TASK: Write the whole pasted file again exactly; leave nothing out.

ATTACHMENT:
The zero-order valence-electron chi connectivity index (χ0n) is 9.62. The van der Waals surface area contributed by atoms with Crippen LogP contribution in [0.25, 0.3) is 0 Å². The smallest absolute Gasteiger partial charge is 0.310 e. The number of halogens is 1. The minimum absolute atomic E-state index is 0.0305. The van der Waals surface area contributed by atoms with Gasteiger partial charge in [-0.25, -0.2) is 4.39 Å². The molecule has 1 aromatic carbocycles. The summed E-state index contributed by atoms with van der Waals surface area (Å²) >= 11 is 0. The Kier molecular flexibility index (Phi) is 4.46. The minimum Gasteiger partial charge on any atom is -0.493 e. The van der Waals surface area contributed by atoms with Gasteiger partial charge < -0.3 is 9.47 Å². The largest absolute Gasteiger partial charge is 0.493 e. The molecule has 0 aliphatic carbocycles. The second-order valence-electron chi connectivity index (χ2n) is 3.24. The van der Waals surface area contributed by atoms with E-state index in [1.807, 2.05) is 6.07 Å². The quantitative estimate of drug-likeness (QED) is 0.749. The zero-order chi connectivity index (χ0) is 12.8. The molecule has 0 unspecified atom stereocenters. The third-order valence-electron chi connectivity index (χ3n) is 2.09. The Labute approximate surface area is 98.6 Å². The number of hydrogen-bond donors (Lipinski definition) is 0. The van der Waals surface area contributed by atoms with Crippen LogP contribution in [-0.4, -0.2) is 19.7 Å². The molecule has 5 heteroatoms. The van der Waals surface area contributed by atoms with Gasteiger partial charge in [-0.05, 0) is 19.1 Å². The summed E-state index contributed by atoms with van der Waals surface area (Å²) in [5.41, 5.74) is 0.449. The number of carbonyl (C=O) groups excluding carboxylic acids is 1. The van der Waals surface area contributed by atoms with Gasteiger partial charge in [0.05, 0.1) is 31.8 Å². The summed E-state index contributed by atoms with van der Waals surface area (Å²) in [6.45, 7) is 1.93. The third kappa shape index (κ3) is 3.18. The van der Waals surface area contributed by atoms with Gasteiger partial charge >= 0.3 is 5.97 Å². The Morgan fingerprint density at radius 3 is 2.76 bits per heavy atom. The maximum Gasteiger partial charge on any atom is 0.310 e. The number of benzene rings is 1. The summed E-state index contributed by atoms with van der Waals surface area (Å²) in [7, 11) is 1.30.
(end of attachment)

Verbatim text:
The zero-order valence-electron chi connectivity index (χ0n) is 9.62. The van der Waals surface area contributed by atoms with Crippen LogP contribution in [0.25, 0.3) is 0 Å². The smallest absolute Gasteiger partial charge is 0.310 e. The number of halogens is 1. The minimum absolute atomic E-state index is 0.0305. The van der Waals surface area contributed by atoms with Gasteiger partial charge in [-0.25, -0.2) is 4.39 Å². The molecule has 1 aromatic carbocycles. The summed E-state index contributed by atoms with van der Waals surface area (Å²) >= 11 is 0. The Kier molecular flexibility index (Phi) is 4.46. The minimum Gasteiger partial charge on any atom is -0.493 e. The van der Waals surface area contributed by atoms with Gasteiger partial charge < -0.3 is 9.47 Å². The largest absolute Gasteiger partial charge is 0.493 e. The molecule has 0 aliphatic carbocycles. The second-order valence-electron chi connectivity index (χ2n) is 3.24. The van der Waals surface area contributed by atoms with E-state index in [1.807, 2.05) is 6.07 Å². The quantitative estimate of drug-likeness (QED) is 0.749. The zero-order chi connectivity index (χ0) is 12.8. The molecule has 0 unspecified atom stereocenters. The third-order valence-electron chi connectivity index (χ3n) is 2.09. The Labute approximate surface area is 98.6 Å². The number of hydrogen-bond donors (Lipinski definition) is 0. The van der Waals surface area contributed by atoms with Crippen LogP contribution in [-0.4, -0.2) is 19.7 Å². The molecule has 5 heteroatoms. The van der Waals surface area contributed by atoms with Gasteiger partial charge in [-0.05, 0) is 19.1 Å². The summed E-state index contributed by atoms with van der Waals surface area (Å²) in [5.41, 5.74) is 0.449. The number of carbonyl (C=O) groups excluding carboxylic acids is 1. The van der Waals surface area contributed by atoms with Gasteiger partial charge in [0.05, 0.1) is 31.8 Å². The summed E-state index contributed by atoms with van der Waals surface area (Å²) in [6.45, 7) is 1.93. The third kappa shape index (κ3) is 3.18. The van der Waals surface area contributed by atoms with Gasteiger partial charge >= 0.3 is 5.97 Å². The Morgan fingerprint density at radius 3 is 2.76 bits per heavy atom. The maximum Gasteiger partial charge on any atom is 0.310 e. The number of benzene rings is 1. The summed E-state index contributed by atoms with van der Waals surface area (Å²) in [7, 11) is 1.30.